History of the Russian revolution and the following Civil War.
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1  
1993  

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Cast

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Gennadi Glagolev ...
 Nikolay Vtoroy (1993) (unknown episodes)
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Kon belyy (aka...White horse) is an epic, set in Russia during the years of the Bolshevik revolution and the Civil War. The dramatic events in Russia are shown through the fate of Admiral Kolchak, the last "ruler" of the Tzarist Russia and the White Army. A white horse is prepared for his planned triumphal entry into Moscow. But instead, Kolchak is fighting in Siberia, investigating the murder of the Tzar's family. The people of Russia are shown divided into opposing classes. Written by Steve Shelokhonov

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Drama | History | War

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1993 (Russia)  »

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White Horse  »

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An undeniably groundbreaking view of the Russian revolution
20 November 2011 | by (New York) – See all my reviews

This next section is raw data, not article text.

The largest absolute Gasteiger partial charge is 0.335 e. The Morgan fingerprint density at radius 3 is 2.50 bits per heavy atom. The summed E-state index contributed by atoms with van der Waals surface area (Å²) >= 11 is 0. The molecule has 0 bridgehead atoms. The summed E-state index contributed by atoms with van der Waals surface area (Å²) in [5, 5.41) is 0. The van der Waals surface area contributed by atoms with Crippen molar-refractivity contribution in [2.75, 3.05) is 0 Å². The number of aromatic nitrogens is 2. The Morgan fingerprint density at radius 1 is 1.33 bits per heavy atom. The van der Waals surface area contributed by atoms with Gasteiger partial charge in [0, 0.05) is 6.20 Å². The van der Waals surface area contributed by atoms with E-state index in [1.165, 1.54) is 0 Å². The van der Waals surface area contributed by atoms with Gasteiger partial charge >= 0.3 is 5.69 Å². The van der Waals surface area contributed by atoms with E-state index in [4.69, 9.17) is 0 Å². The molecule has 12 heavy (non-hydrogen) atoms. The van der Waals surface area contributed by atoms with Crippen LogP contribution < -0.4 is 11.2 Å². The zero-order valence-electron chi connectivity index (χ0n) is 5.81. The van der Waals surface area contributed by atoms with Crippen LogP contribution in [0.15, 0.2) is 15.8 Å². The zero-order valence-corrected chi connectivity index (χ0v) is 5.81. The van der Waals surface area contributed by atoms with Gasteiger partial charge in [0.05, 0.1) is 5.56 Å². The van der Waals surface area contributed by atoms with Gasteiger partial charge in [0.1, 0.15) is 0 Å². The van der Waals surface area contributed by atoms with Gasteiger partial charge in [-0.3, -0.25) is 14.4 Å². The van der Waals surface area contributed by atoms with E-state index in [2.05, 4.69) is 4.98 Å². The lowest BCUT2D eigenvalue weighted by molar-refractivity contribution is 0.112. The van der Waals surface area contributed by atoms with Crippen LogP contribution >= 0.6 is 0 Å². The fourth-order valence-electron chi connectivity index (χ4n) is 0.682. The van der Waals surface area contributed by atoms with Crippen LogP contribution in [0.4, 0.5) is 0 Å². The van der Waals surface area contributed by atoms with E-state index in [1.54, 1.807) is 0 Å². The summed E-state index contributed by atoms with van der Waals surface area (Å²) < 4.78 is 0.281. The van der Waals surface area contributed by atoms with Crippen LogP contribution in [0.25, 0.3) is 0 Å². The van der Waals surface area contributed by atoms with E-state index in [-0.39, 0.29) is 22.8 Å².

This unique dramatic miniseries about the tragic events of the 1917 communist revolution and its aftermath was made in 1993, two years after the Soviet regime had crumbled along with state censorship. It is the first Russian made miniseries about the Russian civil war to have depicted the Bolshevik revolution in a candid, brutally honest light. In this regard it was only paralleled 15 years later with the release of the "Admiral" film and miniseries.

Kon' Beliy (White Horse, named after one of the horsemen in the Apocalypse) follows several characters: the last Tsar and his family, an officer who had once served the last Tsar, two sisters torn between the communist Reds and the anti-communist Whites, the leader of the Russian Siberian anti-communist movement Admiral Kolchak, and a one time White counterintelligence officer who manages to survive in Russia through World War II.

Throughout the film, we see numerous themes: God and country versus revolution, loyalty versus treason, revenge and brutality versus mercy and humanity, love versus separation, and monarchy versus democracy, all on the backdrop of highly tumultuous, historically significant times.

Performances are excellent overall, featuring a number of emerging as well as veteran actors of the Russian screen. The occasional dream sequences can come off as somewhat indulgent, but do not seriously distract from the core of the story. The last 3 episodes which occur in the 1940's require some focus and patience to piece together, but is well worth the payoff.

While the film was shot on a relatively tight budget for a historical project of this scope as compared to "Admiral", it features excellent historical detail, costume, crowd scenes, and sets. Russians, Russophiles, history buffs, and cinema buffs who love a good foreign TV serial will not be disappointed.


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